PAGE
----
Wednesday, April 29, 2015

BBC: American Airlines planes grounded by iPad app error

American Airlines says it is still investigating the cause of the glitch
A faulty app caused American Airlines to ground dozens of its jets on Tuesday.
The glitch caused iPad software - used by the planes' pilots and co-pilots for viewing flight plans - to stop working.

The firm's cockpits went "paperless" in 2013 to save its staff having to lug heavy paperwork on board. AA estimated the move would save it more than $1.2m (£793,600) in fuel every year.

The company said that it was still investigating the cause of the problem.

"Some American Airlines flights experienced an issue with a software application on pilot iPads yesterday evening," a spokesman told the BBC.

"In some cases, the flight had to return to the gate to access a wi-fi connection to fix the issue.

"We apologise for the inconvenience to our customers and we had them on the way to their destinations soon afterwards."

Serge Gojkovich, chief executive of car parking app-maker Curbstand, was among the passengers affected.

He tweeted that his San Francisco-to-Los Angeles flight was only able to get airborne after the crew had printed off the maps they needed.
Mr Gojkovich suggested that the pilots of his flight printed out the materials they needed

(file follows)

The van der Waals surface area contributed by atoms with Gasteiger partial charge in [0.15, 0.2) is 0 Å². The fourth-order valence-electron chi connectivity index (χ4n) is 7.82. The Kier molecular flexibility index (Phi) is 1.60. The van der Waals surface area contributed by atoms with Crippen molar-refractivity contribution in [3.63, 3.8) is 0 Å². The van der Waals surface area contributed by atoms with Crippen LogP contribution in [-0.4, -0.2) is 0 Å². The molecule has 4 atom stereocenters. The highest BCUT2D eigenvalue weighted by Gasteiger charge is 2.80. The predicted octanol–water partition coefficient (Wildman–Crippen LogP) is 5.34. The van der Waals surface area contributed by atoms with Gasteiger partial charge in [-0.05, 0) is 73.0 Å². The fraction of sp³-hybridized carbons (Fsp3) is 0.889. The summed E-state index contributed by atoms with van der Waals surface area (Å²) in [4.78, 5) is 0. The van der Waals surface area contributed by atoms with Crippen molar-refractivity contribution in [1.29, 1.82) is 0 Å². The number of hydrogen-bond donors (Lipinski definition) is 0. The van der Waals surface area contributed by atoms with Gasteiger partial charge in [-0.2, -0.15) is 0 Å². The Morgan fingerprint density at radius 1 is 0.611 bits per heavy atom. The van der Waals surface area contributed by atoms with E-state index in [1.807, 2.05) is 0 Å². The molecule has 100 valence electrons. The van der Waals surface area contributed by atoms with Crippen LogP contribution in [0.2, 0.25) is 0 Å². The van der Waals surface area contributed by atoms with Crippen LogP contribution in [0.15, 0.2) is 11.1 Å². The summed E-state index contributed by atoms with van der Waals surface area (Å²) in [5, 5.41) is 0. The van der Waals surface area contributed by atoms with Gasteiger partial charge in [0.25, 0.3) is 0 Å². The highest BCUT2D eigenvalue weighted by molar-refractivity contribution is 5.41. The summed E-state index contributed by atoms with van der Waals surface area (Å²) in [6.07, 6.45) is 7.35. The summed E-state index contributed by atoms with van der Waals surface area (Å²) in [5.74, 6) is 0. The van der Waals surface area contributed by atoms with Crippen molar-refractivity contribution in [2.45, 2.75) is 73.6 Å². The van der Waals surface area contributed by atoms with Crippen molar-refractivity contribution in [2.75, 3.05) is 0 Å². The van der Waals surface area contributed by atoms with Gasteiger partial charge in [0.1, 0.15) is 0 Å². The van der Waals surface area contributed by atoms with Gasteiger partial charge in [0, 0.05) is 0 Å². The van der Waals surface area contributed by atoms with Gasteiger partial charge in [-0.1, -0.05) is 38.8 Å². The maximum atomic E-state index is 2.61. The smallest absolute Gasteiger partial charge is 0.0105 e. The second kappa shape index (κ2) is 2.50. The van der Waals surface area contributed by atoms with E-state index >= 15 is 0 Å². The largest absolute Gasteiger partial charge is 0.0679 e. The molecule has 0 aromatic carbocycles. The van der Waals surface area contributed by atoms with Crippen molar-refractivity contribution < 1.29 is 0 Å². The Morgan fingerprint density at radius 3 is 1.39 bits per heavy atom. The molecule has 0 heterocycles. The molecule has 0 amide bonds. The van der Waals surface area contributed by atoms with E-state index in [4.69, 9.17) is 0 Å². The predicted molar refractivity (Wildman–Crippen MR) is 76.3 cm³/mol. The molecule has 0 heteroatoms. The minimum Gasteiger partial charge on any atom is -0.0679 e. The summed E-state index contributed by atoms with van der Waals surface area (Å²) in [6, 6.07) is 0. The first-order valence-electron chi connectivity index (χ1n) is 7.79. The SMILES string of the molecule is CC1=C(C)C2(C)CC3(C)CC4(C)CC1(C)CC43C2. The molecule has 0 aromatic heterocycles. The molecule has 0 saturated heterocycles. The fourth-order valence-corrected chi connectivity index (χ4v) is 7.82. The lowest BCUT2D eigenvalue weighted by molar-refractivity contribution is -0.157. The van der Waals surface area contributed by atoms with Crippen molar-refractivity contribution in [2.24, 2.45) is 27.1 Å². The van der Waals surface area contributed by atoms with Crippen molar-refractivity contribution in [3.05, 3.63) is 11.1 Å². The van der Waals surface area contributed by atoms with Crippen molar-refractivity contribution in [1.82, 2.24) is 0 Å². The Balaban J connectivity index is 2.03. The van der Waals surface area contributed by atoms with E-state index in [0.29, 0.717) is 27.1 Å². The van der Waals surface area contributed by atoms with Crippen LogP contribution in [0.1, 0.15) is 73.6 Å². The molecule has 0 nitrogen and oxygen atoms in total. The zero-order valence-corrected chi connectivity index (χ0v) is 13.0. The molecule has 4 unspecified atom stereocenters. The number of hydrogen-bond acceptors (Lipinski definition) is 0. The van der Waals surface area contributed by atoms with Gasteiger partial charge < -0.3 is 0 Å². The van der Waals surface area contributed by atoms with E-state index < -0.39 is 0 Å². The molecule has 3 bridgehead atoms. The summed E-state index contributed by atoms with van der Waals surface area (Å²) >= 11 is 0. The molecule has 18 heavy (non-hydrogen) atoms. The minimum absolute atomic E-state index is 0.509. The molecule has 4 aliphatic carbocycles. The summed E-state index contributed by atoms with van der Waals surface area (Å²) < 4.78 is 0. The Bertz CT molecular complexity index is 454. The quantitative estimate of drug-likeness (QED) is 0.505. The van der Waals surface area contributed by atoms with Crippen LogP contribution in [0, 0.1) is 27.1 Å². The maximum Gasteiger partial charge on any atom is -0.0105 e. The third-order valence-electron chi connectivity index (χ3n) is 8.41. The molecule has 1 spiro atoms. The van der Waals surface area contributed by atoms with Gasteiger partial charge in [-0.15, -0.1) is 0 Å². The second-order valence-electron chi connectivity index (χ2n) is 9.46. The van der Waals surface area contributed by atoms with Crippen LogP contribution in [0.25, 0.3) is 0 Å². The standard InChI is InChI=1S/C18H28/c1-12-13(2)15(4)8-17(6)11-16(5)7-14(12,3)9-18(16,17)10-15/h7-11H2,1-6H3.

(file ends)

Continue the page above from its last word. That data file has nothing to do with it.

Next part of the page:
A spokesman for the airline was unable to confirm the report.
Electronic flight bags
American Airlines is not the only carrier whose pilots and cabin crew have switched from using physical charts and paper manuals to tablets.

United Airlines was also an early adopter of iPads, while Delta has opted for Microsoft's Surface tablets instead.

British Airways and Ryanair are among others still in the process of shifting to so-called Electronic Flight Bag-based systems.

In addition to saving on fuel costs, it is also suggested that such kit reduces flight preparation time, reduces the likelihood of injuries and helps staff by offering real-time updates.
American Airlines said its pilots often carried more than 35lb (16kg) of paperwork
There is competition between several firms to provide the software and support that make the technology possible.

American Airlines pilots use an app called FliteDeck, which is made by the Boeing subsidiary Jeppesen.

A spokeswoman for the firm was unable to provide comment when contacted by the BBC.


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